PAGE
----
Vital's testers have had ride time on more expensive builds of the bikes above and know the frames and suspension designs are trail-worthy. The difference in what we rode versus what's published here is based on build specifications. Thankfully our testers get around and have had time on many of the key components shown here, giving us the ability to make some solid conclusions about what each brand is offering in their $3,000 builds.

The YT is a nicely spec'd bike with good suspension and decent tires for the price, which is great to see as suspension and tire quality can make a world of difference on the trail. The 1x11 drivetrain is expected at this price range, but the bike is not Boost-ready, meaning upgrades to wheels or a new fork should be thought out. The Spline wheels feature an XD driver, so going to a wider range Eagle drivetrain could be in your future without a freehub swap. The 770mm-wide Race Face bars are the narrowest of the bunch but will suit most riders. We're pumped to see a chainguide/bash on there, saving you dollars after the purchase. Curious how it rides? Vital's testers put a very similar model through the wringer.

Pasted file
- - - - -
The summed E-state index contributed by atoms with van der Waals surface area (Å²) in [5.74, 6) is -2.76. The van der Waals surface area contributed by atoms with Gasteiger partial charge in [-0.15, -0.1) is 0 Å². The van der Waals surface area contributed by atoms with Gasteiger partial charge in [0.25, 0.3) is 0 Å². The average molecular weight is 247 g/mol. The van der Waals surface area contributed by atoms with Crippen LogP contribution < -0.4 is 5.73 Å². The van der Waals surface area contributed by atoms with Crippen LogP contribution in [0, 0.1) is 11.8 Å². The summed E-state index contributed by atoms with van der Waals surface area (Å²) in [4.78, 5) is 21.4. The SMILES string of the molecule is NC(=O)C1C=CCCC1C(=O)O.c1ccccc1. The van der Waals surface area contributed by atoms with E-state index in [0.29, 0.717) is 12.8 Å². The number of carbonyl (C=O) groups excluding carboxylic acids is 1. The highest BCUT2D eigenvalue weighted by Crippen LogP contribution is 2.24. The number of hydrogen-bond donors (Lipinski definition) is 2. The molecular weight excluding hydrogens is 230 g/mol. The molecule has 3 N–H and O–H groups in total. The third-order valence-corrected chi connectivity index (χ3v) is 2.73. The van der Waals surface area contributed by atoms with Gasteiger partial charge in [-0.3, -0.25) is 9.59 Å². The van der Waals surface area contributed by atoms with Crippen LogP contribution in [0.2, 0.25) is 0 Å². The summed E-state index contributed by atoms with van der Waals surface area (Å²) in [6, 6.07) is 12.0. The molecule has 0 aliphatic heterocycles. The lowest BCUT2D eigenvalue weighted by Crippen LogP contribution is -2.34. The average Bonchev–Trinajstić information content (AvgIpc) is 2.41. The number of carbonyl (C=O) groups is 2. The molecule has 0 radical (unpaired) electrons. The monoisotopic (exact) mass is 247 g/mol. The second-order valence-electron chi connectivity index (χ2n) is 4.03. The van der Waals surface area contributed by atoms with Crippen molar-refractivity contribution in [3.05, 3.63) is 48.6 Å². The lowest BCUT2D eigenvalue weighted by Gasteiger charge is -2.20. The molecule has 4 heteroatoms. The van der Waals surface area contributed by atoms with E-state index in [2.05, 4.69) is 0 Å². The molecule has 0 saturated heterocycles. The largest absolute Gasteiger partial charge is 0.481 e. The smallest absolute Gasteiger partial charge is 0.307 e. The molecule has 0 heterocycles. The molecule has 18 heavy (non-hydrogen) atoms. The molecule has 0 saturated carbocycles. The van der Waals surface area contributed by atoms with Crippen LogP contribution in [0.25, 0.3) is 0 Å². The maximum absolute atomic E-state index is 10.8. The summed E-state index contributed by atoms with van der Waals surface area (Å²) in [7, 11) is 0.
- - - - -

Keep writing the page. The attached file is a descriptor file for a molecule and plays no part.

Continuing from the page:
Intense pulls in the bling and likely the lightest weight of the bunch with the carbon frame, but to keep the total cost down some lower-end suspension, tires, brakes, and narrower range drivetrain are a bit of a blight on this looker. Expect to do some upgrades along the way, but rest assured that the frame is an excellent one to build around. If you're not a home mechanic and just getting into a full-suspension ride, Intense's included service program with their authorized dealers may be a selling point of interest.